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01.12.2018 | Review | Ausgabe 1/2018 Open Access

Reproductive Health 1/2018

Birth preparedness and complication readiness among pregnant women in Ethiopia: a systematic review and Meta-analysis

Zeitschrift:
Reproductive Health > Ausgabe 1/2018
Autoren:
Abadi Kidanemariam Berhe, Achenef Asmamaw Muche, Gedefaw Abeje Fekadu, Getachew Mullu Kassa

Abstract

Birth preparedness and complication readiness is an essential component of safe motherhood programs that promote appropriate utilization of skilled maternal and neonatal care. Preparing for childbirth and its probable complications can reduce delays in seeking care. In Ethiopia, there were limited data on birth preparedness and complication readiness at the national level except a small scale studies conducted.This systemic review and meta-analysis study was conducted to assess the national estimates regarding the status of birth preparedness and complication readiness among pregnant women in Ethiopia.

Methods

Preferred Reporting Items for Systematic Reviews and Meta-Analyses (PRISMA) guideline was followed during systemic review and meta-anaysis. The databases used to identify studies were; MEDLINE, PubMed, Google scholar, CINAHL, EMBASE and African Journals Online. Appropriate search terms were used to retrieve published studies conducted in Ethiopia. Joanna Briggs Institute Meta-Analysis of Statistics Assessment and Review Instrument (JBI-MAStARI) was used for critical appraisal of studies. The meta-analysis was conducted using STATA 14 software. Forest plots were used to present the findings of this meta-analysis. The I2 test statistics and Egger’s test were used to test heterogeneity and publication bias respectively. The pooled prevalence with 95% confidence intervals (CI) was computed. Duval and Tweedie nonparametric trim and fill analysis using the random-effect analysis was conducted to account for publication bias and high heterogeneity.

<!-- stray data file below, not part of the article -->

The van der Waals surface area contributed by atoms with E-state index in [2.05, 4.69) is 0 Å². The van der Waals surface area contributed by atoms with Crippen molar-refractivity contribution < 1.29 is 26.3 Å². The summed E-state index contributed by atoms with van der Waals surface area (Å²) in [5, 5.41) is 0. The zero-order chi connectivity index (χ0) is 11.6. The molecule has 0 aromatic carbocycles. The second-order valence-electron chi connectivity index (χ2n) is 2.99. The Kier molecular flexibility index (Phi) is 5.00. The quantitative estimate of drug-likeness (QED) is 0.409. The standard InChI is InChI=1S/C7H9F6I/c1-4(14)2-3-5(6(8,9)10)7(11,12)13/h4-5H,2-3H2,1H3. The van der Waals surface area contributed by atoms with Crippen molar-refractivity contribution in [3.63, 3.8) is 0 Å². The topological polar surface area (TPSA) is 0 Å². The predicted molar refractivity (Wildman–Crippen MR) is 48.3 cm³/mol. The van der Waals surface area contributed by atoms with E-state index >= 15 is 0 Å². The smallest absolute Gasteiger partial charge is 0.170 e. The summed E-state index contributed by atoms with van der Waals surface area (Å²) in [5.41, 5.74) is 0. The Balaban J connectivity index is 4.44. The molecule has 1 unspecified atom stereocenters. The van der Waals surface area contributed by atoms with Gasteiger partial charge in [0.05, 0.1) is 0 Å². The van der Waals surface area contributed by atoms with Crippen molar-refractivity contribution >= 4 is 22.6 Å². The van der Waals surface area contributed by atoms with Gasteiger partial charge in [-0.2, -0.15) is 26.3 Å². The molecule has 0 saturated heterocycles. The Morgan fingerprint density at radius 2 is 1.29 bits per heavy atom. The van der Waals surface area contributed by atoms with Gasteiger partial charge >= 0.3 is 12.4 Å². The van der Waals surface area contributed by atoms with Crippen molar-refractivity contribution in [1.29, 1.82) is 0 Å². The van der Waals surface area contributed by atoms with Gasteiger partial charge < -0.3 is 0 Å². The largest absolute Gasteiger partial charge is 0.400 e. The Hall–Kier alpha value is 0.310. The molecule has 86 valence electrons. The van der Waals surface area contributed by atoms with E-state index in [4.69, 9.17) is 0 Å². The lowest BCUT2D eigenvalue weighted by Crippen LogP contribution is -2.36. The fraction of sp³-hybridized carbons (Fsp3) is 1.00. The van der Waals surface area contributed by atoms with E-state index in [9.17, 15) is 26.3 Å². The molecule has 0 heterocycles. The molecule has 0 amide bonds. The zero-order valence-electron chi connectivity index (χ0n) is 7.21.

Result

Thirteen studies and six thousand four hundred ninety three participants were included in this meta-analysis and overall pooled result showed 32% with 95% (25.6, 38.5) of the pregnant women were prepared for birth and its complications. In addition, 51.35% of women save money for birth and emergency case, 38.74% women identified skilled birth attendant, and only 26.33% of pregnant women were aware of danger signs during pregnancy. One fifth (20.59%) of women arranged transportation and 54.85% of women identified the place of birth. Only 8.18%pregnant women identified potential blood donor for emergency cases.

Conclusion

Low proportions of pregnant women were prepared for childbirth and its complications. The Ministry of health, Regional health bureaus, health facilities and other stakeholders should work to improve birth preparedness and complication readiness among pregnant women in Ethiopia.
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